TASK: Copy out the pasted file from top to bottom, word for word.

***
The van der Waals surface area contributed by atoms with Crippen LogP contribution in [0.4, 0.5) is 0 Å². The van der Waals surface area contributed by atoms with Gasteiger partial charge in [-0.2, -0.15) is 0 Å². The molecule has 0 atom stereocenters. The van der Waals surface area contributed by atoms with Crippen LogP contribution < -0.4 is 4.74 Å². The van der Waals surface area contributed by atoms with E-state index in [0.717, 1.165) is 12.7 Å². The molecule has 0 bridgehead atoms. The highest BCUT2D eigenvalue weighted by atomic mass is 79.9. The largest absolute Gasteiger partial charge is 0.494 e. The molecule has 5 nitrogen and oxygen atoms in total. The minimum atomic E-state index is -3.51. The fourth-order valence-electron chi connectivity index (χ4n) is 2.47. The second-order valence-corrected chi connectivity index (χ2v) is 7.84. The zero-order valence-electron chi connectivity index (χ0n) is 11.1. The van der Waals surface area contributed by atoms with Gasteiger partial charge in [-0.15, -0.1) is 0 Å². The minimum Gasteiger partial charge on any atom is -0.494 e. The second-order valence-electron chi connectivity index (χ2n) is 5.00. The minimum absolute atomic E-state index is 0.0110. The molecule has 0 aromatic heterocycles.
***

The van der Waals surface area contributed by atoms with Crippen LogP contribution in [0.4, 0.5) is 0 Å². The van der Waals surface area contributed by atoms with Gasteiger partial charge in [-0.2, -0.15) is 0 Å². The molecule has 0 atom stereocenters. The van der Waals surface area contributed by atoms with Crippen LogP contribution < -0.4 is 4.74 Å². The van der Waals surface area contributed by atoms with E-state index in [0.717, 1.165) is 12.7 Å². The molecule has 0 bridgehead atoms. The highest BCUT2D eigenvalue weighted by atomic mass is 79.9. The largest absolute Gasteiger partial charge is 0.494 e. The molecule has 5 nitrogen and oxygen atoms in total. The minimum atomic E-state index is -3.51. The fourth-order valence-electron chi connectivity index (χ4n) is 2.47. The second-order valence-corrected chi connectivity index (χ2v) is 7.84. The zero-order valence-electron chi connectivity index (χ0n) is 11.1. The van der Waals surface area contributed by atoms with Gasteiger partial charge in [-0.15, -0.1) is 0 Å². The minimum Gasteiger partial charge on any atom is -0.494 e. The second-order valence-electron chi connectivity index (χ2n) is 5.00. The minimum absolute atomic E-state index is 0.0110. The molecule has 0 aromatic heterocycles.